But changing norms isn't just about checking off boxes. It's about honoring and changing culture. It’s about healing harm.


I've been the invisible other in the room often enough to realize the importance of the questions:


"Who or what am I missing?”

“Is my yoga causing more separation or more unity?"


I’d like to invite you to consider along with me that maybe there's a way we haven't thought of. We've maybe been going about solving the prob of accessibility thinking about what new tools we can bring, what the space or place looks like, what we can say to make people feel welcome. And as I write this, I keep in mind that accessibility and accommodations are critically important. I’m partially deaf in my left ear, mostly blind in my left eye.


These are important steps in solving this problem we all want to solve together.


And I'm going to invite you to expand beyond what we normally consider when we try to solve problems of accessibility.


Invite you to go beyond the seen to unseen to even unthought of. After all, not seeing what’s right there in front of us is the nature of privilege.


Perhaps we can even go towards the obvious truth right in front of us.


Yoga, yuj, to yoke, is unity.


We move towards not appropriating when we allow accessibility to be defined by how we practice yoga as unity.


Eknath Easwaran explains this as follows: “The ideal is to live in the world in full awareness of life’s unity."


We need to lean back, honor roots, dismantle appropriation, to move forward.


I’d like to invite you to take a look around your mental image of a yoga studio in your town. Look at the room - and notice who is there.


Who is there? Who is in the room. Who is left out?

And perhaps even more discomfortingly - consider, what have I done to cause - or not disrupt - this exclusion?


Breathe.


Like Gandhi who, when he was asked by a very earnest British reporter what he thought of western civilization, replied, "Well sir, I think it is a very good idea."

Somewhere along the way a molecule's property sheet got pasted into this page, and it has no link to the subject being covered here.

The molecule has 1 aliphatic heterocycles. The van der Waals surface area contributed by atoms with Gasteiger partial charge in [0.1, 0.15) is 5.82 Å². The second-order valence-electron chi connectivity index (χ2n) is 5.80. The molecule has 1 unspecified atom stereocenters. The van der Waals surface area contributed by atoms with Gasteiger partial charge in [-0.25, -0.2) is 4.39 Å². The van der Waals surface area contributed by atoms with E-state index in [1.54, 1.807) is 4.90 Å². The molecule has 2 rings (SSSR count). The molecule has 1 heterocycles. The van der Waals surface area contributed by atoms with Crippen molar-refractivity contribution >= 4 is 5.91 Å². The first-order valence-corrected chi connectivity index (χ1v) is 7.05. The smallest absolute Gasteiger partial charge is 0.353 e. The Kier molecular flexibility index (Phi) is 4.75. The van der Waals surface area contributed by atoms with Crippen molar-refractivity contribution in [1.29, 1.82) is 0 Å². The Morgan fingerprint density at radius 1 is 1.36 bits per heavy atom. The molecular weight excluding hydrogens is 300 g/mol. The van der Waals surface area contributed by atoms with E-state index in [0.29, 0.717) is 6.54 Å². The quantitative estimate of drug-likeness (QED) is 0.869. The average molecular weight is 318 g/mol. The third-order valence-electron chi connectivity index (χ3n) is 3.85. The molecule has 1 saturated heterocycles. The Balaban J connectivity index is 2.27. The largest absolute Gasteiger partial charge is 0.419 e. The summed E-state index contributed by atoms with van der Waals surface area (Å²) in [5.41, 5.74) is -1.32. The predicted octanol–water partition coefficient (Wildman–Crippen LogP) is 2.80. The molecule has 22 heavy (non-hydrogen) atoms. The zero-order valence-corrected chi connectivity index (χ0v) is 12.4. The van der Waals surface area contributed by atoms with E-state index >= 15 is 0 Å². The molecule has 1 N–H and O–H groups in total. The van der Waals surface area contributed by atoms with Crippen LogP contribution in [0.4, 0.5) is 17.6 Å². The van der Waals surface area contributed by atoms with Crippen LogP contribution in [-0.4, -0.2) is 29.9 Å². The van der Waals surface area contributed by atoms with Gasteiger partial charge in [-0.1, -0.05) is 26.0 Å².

Practicing Yoga is a very good idea.


Because yoga is not just something we do, right? It’s something we aspire to. And even, at times, something we are.


Inclusion is an accessibility issue. And accessibility is an inclusion issue.

Honoring yoga with accessibility can be defined by how we practice yoga as unity. And part of how we do this is how we undo systems of oppression and colonization. How we create reparations.


An inclusive culture sustains a sense of belonging; it practices respect for the diverse talents, inherent dignity and worth of each being, their backgrounds, beliefs and ways of living.


Diversity is celebrating all of our intersectional uniqueness, including but not limited to race, ethnicity, gender, gender identity, sexual orientation, age, social class, physical ability or attributes, religious or ethical values system, national origin, and political beliefs.


Yoga at its heart sparks our minds and imaginations and helps us experience and share a felt sense of unity.


You've felt that, right?


I see a world where we honor the ancient practices and lineages in a way that brings alive the spirit of inclusion, diversity and liberation for all. After all, I know we all believe yoga is unity and we've each had experiences of this profound truth. But there are barriers to access and unless we address them, to the best of our abilities and then some, we miss the opportunity to practice that very good idea and create the unity we seek with yoga.


So what blocks this sense or experience of unity that we all want? What prevents it?


My own young sweet Bengali-Assamese cousin, born in Kolkata and raised in LA, who built businesses, loved heavy metal and feeding birds in his backyard, died March 2017 at the age I am now because of this lack of access to tools like yoga, wellness, health education. We need to talk about this. We need to talk about why it’s so crucial we include diversity in accessibility and change the face of yoga today. It’s not just about honoring the past; it's about creating the future we need to all breathe and live.


Black and brown folks are disproportionately affected by heart disease, high blood pressure, diabetes, high maternal death rates, violence, and suicide and other afflictions, and at the SAME TIME also not represented in wellness or yoga. We don't have statistics on this, but in my town for every 100 yoga practitioners there are 5 black, 3 latino and 1 South Asian. 91 white including the teacher.


We simply don’t have access to wellness tools that can help us get healthy, stay healthy or heal.


If we don't see folks like us doing healthy things, it’s hard to learn.